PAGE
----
Boeing F-18 assembly line in St. Louis could close

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ST. LOUIS, MO (KTVI)-- The Boeing assembly line that produces F-18 fighter jets in St. Louis could close within 2 1/2 years, unless Boeing gets more orders for the super hornet jet.

Congress and the president are giving St. Louis a slim hope fighter jet production will continue.

The US Navy decided a few years ago to phase out its F-18's on aircraft carriers in favor of the Lockheed-Martin F-35. The argument was the F-35 would be a stealthier, 21st century fighter. But with the F-35 behind schedule, over budget, and plagued with problems, congress and the president want the Navy to hedge its bets.

Since 1978, St. Louis workers have produced hundreds of variations of the F-18. In 36 years, no F-18 has ever been shot down in combat. But that production line shuts in 2016 without more orders. In the federal budget bill signed last week, congress and the president set aside $75 million, as a sort of down-payment on more F-18s. The budget bill requires the Navy to decide this year whether to order 22 more F-18's.

The reason is that the Northrop-Grumman F-35 fighter, a stealthy fighter designed to replace the F-18, has turned into a major headache. It can't fly in bad weather. The complicated camera system feeding displays in the pilot's helmet has never worked. The F-35 joint strike fighter is no good as a fighter, outmaneuvered in tests by much older Russian and Chinese jets. In fact a new Pentagon report finds over 700 separate problems with the F-35, which has already cost $400 billion and could end up costing over a trillion.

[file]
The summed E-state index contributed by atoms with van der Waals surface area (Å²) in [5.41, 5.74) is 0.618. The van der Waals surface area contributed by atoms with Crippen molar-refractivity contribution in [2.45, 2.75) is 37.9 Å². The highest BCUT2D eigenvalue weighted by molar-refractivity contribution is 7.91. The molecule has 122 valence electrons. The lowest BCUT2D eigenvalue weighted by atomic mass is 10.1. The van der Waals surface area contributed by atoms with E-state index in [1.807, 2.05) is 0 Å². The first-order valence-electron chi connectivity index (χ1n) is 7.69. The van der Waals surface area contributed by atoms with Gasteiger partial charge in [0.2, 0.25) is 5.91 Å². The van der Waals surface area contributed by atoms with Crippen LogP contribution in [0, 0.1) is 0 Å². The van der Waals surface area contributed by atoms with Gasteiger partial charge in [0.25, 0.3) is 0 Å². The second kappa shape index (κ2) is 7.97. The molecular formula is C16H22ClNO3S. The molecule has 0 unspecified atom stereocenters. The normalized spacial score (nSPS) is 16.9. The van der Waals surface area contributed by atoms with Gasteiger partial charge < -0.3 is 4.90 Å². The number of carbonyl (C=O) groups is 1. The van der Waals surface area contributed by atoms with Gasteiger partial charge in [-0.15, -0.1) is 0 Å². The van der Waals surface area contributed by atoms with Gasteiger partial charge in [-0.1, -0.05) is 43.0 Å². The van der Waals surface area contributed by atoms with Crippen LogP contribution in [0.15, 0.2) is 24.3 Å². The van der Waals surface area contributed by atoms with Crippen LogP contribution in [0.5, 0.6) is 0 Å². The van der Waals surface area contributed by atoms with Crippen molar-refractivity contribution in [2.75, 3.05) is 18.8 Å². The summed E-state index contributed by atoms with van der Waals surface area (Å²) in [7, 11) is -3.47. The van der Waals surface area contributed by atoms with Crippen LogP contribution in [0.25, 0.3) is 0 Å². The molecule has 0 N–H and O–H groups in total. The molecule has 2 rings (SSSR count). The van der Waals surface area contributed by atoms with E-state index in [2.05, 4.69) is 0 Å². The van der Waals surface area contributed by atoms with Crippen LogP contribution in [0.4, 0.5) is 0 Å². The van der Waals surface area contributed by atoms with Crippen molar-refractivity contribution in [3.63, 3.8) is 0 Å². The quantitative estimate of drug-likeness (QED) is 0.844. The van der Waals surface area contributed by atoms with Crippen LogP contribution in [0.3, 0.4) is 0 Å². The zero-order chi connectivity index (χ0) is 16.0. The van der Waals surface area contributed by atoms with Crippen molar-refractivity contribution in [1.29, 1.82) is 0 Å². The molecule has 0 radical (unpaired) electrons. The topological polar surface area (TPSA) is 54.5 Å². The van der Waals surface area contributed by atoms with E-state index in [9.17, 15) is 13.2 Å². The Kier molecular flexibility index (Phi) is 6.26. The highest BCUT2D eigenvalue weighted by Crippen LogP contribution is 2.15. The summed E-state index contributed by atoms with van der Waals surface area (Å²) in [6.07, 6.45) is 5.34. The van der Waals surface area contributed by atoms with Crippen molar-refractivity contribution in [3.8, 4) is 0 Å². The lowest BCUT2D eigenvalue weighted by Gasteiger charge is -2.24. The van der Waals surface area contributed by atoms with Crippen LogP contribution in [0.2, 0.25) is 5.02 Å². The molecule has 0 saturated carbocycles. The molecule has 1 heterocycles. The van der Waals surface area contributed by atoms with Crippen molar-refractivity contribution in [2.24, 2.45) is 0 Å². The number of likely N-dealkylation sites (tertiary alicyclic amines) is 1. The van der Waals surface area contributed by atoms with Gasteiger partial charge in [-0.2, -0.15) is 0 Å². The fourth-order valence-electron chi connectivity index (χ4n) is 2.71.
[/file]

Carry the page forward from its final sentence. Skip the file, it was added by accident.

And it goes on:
And even though the Navy says it doesn’t want any more F-18's, the new budget orders them to take another look, given the F-35's mammoth problems. Will this be enough to save the St. Louis production line? Maybe, maybe not.

Both of Missouri’s senators okayed the extra money to study building more F-18's. And some in congress want the F-35 program cancelled completely in favor of lots more F-18's, until a new joint strike fighter can be designed. And the dogfight to determine the F-18's fate will be in the halls of congress and the pentagon.


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